A 27-year-old male patient reported to the department of periodontics, with a chief complaint of swelling in the anterior region of upper jaw, present since 8 years. A history revealed that the protuberance initially was small and had gradually increased to the present size. The intraoral radiograph showed radiopacity at the canine region [Figure 1].
Figure 1: Intraoral periapical i.r.t 13

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Intraoral examination revealed a well-circumscribed sessile protuberance of about 1 cm × 0.7 cm × 0.4 cm on the attached gingiva in the labial aspect of the canine region [Figure 2]. The oral hygiene of the patient was good. On palpation, the swelling was nontender, bony hard (noncompressible), nonfluctuant and nonpulsatile. The pulp vitality test confirmed the anterior teeth 13 to be vital. Displacement of the teeth was not observed. A complete blood and urine examinations were done, and the reports were normal. Gardner's syndrome and all the other systemic diseases were ruled out.
Figure 2: Bony lesion at 13

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Surgery under local anesthesia was planned for excision of the bony mass. A mucoperiosteal flap was raised in the maxillary anterior region, after adequate exposure of the bony mass, it was excised using mallet and chisel, and osteoplasty was performed using bone file [Figure 3] and [Figure 4]. The flap was trimmed and repositioned with 3–0 silk sutures and pack was placed. The gross specimen was bony hard, round in shape and measured about 1 cm × 0.7 cm × 0.4 cm in size. The excised bony lesion was sent for histopathologic examination. Healing was uneventful 1-week postoperatively. One-year follow-up showed satisfactory results [Figure 5].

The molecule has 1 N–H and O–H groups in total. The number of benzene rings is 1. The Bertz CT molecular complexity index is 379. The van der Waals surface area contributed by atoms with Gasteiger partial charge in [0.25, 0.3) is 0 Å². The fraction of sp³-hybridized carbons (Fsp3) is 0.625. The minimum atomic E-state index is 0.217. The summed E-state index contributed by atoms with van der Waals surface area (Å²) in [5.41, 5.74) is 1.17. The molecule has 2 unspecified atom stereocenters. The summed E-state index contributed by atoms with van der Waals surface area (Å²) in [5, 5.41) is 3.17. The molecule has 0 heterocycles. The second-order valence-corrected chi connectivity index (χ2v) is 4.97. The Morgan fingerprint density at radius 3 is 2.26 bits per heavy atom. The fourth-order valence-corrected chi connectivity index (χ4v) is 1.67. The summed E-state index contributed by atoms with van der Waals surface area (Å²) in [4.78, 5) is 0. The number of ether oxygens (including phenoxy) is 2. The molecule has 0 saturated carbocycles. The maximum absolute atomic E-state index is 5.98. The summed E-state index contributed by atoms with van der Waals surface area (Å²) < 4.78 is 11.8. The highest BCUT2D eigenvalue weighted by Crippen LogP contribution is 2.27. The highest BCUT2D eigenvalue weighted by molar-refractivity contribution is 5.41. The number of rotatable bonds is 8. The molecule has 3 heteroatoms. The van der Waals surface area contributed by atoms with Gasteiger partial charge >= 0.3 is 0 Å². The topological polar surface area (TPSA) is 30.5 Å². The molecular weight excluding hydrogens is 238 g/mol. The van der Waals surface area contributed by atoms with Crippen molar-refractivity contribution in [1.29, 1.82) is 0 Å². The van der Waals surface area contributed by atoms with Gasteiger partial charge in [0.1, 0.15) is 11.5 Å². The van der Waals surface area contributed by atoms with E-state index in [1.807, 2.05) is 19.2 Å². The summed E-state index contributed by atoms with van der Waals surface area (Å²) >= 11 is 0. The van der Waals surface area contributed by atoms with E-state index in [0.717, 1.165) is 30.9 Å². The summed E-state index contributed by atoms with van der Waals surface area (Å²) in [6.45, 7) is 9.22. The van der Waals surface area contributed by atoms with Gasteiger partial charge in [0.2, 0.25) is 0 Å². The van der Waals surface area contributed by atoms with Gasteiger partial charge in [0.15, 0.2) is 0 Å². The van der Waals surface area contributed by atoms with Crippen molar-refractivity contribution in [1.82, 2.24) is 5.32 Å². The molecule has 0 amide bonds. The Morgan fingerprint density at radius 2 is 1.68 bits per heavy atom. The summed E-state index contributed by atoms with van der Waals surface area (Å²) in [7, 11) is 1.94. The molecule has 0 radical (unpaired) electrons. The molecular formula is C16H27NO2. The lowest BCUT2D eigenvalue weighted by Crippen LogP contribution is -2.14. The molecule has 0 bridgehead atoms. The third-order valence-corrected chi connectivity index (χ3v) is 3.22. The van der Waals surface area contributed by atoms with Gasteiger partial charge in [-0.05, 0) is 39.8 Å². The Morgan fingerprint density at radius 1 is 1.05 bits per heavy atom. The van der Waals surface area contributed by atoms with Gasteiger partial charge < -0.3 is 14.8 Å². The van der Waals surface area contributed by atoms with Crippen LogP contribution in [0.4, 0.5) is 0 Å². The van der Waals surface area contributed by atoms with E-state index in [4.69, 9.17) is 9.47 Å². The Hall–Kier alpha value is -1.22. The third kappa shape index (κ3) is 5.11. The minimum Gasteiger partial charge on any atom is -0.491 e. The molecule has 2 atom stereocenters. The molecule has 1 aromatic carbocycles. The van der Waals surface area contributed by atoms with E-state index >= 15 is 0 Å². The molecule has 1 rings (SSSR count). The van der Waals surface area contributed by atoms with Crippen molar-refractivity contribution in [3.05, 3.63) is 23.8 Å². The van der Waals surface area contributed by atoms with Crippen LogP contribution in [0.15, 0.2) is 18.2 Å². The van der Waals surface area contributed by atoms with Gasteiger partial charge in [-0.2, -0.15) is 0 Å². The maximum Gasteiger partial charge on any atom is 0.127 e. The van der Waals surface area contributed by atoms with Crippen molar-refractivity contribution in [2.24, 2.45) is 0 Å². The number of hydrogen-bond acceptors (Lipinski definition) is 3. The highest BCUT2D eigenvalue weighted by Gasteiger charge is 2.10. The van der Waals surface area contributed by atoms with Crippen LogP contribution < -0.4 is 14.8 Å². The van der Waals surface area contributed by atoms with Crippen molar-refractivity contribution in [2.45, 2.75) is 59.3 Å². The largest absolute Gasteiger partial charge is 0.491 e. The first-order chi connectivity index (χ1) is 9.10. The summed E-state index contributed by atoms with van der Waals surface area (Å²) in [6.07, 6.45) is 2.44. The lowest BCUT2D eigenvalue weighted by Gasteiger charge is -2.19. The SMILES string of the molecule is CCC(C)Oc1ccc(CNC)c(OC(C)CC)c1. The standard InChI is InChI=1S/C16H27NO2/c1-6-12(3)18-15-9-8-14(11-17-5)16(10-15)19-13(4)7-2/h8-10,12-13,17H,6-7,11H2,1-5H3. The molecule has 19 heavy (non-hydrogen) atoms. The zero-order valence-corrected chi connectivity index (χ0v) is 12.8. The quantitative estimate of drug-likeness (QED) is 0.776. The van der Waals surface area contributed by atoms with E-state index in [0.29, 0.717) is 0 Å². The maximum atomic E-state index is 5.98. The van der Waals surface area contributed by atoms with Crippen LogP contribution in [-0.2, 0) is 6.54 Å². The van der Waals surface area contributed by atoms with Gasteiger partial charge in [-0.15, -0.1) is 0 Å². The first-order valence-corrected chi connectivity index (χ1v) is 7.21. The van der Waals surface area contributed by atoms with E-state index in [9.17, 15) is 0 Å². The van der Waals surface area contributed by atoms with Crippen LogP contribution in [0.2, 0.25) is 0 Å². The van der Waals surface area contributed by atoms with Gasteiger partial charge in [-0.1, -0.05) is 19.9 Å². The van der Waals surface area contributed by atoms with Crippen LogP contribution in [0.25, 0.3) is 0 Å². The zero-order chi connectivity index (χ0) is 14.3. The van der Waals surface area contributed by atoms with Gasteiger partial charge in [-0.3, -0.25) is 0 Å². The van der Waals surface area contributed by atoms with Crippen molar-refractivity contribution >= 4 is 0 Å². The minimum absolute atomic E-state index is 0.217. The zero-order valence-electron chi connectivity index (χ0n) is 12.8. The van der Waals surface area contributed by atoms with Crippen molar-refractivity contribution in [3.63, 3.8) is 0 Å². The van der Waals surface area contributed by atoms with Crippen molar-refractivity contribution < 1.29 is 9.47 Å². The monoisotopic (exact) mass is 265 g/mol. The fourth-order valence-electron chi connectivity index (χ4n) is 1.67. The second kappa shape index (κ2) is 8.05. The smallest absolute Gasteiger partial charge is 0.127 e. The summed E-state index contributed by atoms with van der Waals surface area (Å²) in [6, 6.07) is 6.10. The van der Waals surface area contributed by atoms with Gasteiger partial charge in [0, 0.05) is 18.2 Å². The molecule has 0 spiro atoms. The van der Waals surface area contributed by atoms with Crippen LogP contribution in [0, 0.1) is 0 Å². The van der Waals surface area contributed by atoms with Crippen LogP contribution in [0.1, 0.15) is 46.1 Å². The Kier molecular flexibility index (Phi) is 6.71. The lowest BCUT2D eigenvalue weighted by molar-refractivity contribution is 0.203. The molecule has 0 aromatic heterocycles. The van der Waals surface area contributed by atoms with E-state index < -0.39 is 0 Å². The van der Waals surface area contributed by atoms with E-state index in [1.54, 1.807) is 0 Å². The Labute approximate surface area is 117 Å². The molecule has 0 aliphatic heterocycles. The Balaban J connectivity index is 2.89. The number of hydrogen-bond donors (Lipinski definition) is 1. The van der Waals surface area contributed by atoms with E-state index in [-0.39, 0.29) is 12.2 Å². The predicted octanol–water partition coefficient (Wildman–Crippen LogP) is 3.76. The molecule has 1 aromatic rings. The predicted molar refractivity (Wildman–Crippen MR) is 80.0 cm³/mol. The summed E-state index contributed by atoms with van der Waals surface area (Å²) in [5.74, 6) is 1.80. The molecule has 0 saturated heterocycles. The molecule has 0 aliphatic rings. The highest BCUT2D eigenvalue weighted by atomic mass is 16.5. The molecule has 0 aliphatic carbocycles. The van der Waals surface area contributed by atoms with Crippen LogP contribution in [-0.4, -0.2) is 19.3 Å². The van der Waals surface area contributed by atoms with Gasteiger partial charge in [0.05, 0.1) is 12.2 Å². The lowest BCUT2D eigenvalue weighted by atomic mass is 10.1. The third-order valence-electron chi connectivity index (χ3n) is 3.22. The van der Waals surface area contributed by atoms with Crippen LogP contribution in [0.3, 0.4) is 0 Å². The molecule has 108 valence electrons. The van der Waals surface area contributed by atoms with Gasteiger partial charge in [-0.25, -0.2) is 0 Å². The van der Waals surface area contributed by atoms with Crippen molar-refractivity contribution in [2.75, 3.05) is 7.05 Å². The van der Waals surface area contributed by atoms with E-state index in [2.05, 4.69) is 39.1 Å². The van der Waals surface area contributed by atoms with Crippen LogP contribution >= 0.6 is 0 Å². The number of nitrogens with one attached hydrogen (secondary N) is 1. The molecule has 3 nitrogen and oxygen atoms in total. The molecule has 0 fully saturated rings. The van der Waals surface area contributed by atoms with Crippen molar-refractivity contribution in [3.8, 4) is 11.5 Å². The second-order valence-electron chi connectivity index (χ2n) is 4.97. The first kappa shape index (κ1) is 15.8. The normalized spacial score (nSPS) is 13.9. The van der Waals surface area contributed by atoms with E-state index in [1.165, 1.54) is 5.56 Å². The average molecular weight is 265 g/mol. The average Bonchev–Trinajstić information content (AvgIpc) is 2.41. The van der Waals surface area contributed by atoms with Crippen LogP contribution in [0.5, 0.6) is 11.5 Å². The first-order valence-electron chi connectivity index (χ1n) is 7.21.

Figure 3: Reflection of the flap

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Figure 4: After excision of the lesion

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Figure 5: Postoperative view after 1 year

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The tissue was fixed in 10% neutral buffered formalin, decalcified in 5% formic acid and was routinely processed. The decalcified section was stained with hematoxylin and eosin, which revealed compact, mature lamellar bone with few dispersed lacunae along with osteocytes within it. Few vascular channels were present within the haversian canals surrounded by concentric lamellae's which were also evident. The histopathological features are suggestive of compact osteoma [Figure 6].
Figure 6: Histopathology of the excised lesion

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   Discussion Top